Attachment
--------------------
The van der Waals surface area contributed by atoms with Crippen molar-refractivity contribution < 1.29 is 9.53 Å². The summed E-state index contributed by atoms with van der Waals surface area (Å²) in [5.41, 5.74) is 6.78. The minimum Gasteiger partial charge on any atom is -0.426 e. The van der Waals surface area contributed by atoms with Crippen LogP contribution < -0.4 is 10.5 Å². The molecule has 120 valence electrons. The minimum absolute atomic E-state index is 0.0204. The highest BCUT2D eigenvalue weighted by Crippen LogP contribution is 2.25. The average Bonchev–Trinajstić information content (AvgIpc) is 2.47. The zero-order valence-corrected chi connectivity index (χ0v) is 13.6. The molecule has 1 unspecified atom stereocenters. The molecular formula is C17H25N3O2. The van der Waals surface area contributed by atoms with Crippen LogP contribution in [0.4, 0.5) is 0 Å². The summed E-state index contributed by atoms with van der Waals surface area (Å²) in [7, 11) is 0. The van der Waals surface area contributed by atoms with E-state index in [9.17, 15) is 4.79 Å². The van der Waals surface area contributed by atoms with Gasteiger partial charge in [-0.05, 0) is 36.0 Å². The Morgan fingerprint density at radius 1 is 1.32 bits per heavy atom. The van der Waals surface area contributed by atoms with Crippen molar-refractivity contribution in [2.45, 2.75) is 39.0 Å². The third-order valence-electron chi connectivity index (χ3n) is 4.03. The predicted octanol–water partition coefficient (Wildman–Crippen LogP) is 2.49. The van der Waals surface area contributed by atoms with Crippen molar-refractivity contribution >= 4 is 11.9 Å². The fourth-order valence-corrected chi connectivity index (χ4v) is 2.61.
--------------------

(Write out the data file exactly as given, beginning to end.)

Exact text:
The van der Waals surface area contributed by atoms with Crippen molar-refractivity contribution < 1.29 is 9.53 Å². The summed E-state index contributed by atoms with van der Waals surface area (Å²) in [5.41, 5.74) is 6.78. The minimum Gasteiger partial charge on any atom is -0.426 e. The van der Waals surface area contributed by atoms with Crippen LogP contribution < -0.4 is 10.5 Å². The molecule has 120 valence electrons. The minimum absolute atomic E-state index is 0.0204. The highest BCUT2D eigenvalue weighted by Crippen LogP contribution is 2.25. The average Bonchev–Trinajstić information content (AvgIpc) is 2.47. The zero-order valence-corrected chi connectivity index (χ0v) is 13.6. The molecule has 1 unspecified atom stereocenters. The molecular formula is C17H25N3O2. The van der Waals surface area contributed by atoms with Crippen LogP contribution in [0.4, 0.5) is 0 Å². The summed E-state index contributed by atoms with van der Waals surface area (Å²) in [7, 11) is 0. The van der Waals surface area contributed by atoms with E-state index in [9.17, 15) is 4.79 Å². The van der Waals surface area contributed by atoms with Gasteiger partial charge in [-0.05, 0) is 36.0 Å². The Morgan fingerprint density at radius 1 is 1.32 bits per heavy atom. The van der Waals surface area contributed by atoms with Crippen molar-refractivity contribution in [2.45, 2.75) is 39.0 Å². The third-order valence-electron chi connectivity index (χ3n) is 4.03. The predicted octanol–water partition coefficient (Wildman–Crippen LogP) is 2.49. The van der Waals surface area contributed by atoms with Crippen molar-refractivity contribution >= 4 is 11.9 Å². The fourth-order valence-corrected chi connectivity index (χ4v) is 2.61.